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We received over one hundred responses, including from charities, businesses, Payroll Giving Agencies, Professional Fundraising Agencies, individuals and various representative bodies. This document summarises the responses received and lays out our plans to respond.
Payroll Giving was introduced in 1987 to make tax-effective charitable giving simpler and more attractive to a wider range of potential donors. At the time, the main method of tax-effective charitable giving was through a deed of covenant, committing an individual to make donations for at least three years.
Payroll Giving allows an individual to make a tax-free donation to charity direct from their pay or pension, it is currently worth around £120 million a year to charities, however, only 2 per cent of employers offer this scheme with around 3 per cent of employees making regular donations.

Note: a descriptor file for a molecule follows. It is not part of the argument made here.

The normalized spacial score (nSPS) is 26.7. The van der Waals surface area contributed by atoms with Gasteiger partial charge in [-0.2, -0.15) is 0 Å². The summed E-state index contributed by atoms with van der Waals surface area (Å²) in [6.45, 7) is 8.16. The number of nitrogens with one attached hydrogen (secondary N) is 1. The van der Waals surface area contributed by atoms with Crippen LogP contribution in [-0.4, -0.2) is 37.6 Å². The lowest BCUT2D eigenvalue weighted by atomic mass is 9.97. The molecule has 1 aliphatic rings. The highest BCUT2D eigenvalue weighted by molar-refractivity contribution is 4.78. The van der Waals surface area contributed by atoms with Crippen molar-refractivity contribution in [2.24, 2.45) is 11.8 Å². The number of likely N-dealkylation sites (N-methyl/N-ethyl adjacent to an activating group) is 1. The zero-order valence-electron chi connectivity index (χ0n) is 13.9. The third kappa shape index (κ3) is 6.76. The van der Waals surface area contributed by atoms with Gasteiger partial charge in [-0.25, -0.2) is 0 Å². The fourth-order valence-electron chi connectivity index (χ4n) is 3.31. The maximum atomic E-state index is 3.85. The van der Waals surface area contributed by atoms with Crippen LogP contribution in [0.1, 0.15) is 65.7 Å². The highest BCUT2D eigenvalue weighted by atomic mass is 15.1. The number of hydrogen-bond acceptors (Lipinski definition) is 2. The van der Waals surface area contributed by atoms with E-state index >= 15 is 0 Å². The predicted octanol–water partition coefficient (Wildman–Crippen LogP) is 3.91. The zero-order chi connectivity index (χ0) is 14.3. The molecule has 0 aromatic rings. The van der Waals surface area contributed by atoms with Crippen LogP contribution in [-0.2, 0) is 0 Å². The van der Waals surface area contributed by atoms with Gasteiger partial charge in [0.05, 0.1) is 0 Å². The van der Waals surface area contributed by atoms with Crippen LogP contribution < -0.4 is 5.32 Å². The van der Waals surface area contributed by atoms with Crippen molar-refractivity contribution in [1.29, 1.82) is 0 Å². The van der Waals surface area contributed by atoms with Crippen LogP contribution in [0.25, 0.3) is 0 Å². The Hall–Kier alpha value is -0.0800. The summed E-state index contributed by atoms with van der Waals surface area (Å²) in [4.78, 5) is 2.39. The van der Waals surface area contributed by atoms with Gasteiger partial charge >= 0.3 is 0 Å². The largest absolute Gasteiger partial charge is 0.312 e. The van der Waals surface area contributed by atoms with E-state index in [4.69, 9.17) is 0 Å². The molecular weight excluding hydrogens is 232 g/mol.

The government is committed to raising levels of Payroll Giving. The system has provided substantial amounts to charities, but it has not worked as well as it could. So we are looking at how the system could be reformed, both to increase take-up and make it a social norm to give through the scheme.
We would like to hear from charities including Payroll Giving Agencies and other organisations with an interest in Payroll Giving, such as Private Fundraising organisations, as well as donors, employers and payroll service providers.